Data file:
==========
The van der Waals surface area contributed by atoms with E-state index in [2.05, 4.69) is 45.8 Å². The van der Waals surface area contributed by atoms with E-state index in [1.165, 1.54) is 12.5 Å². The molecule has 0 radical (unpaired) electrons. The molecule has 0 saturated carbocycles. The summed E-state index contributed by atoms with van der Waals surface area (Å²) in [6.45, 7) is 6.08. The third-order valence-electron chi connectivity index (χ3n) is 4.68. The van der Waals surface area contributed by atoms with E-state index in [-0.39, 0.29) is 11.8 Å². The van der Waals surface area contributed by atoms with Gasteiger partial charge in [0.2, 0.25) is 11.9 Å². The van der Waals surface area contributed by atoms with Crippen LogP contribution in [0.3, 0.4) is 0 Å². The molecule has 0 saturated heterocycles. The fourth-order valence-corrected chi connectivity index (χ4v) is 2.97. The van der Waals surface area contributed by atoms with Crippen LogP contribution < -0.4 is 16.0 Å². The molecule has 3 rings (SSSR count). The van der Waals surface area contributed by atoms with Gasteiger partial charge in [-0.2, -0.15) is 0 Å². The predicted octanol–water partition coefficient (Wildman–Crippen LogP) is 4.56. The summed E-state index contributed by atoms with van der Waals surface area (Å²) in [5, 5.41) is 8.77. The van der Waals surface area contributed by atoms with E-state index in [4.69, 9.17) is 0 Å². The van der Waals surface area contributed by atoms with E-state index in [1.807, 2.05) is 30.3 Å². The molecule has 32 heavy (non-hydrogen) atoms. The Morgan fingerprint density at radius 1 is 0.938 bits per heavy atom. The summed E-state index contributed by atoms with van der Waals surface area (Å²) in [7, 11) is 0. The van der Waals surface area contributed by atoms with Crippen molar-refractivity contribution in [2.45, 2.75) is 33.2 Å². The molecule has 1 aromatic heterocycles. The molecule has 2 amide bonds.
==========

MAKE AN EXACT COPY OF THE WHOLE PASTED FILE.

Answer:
The van der Waals surface area contributed by atoms with E-state index in [2.05, 4.69) is 45.8 Å². The van der Waals surface area contributed by atoms with E-state index in [1.165, 1.54) is 12.5 Å². The molecule has 0 radical (unpaired) electrons. The molecule has 0 saturated carbocycles. The summed E-state index contributed by atoms with van der Waals surface area (Å²) in [6.45, 7) is 6.08. The third-order valence-electron chi connectivity index (χ3n) is 4.68. The van der Waals surface area contributed by atoms with E-state index in [-0.39, 0.29) is 11.8 Å². The van der Waals surface area contributed by atoms with Gasteiger partial charge in [0.2, 0.25) is 11.9 Å². The van der Waals surface area contributed by atoms with Crippen LogP contribution in [0.3, 0.4) is 0 Å². The molecule has 0 saturated heterocycles. The fourth-order valence-corrected chi connectivity index (χ4v) is 2.97. The van der Waals surface area contributed by atoms with Crippen LogP contribution < -0.4 is 16.0 Å². The molecule has 3 rings (SSSR count). The van der Waals surface area contributed by atoms with Gasteiger partial charge in [-0.2, -0.15) is 0 Å². The predicted octanol–water partition coefficient (Wildman–Crippen LogP) is 4.56. The summed E-state index contributed by atoms with van der Waals surface area (Å²) in [5, 5.41) is 8.77. The van der Waals surface area contributed by atoms with E-state index in [4.69, 9.17) is 0 Å². The van der Waals surface area contributed by atoms with E-state index in [1.807, 2.05) is 30.3 Å². The molecule has 32 heavy (non-hydrogen) atoms. The Morgan fingerprint density at radius 1 is 0.938 bits per heavy atom. The summed E-state index contributed by atoms with van der Waals surface area (Å²) in [7, 11) is 0. The van der Waals surface area contributed by atoms with Crippen molar-refractivity contribution in [2.45, 2.75) is 33.2 Å². The molecule has 1 aromatic heterocycles. The molecule has 2 amide bonds.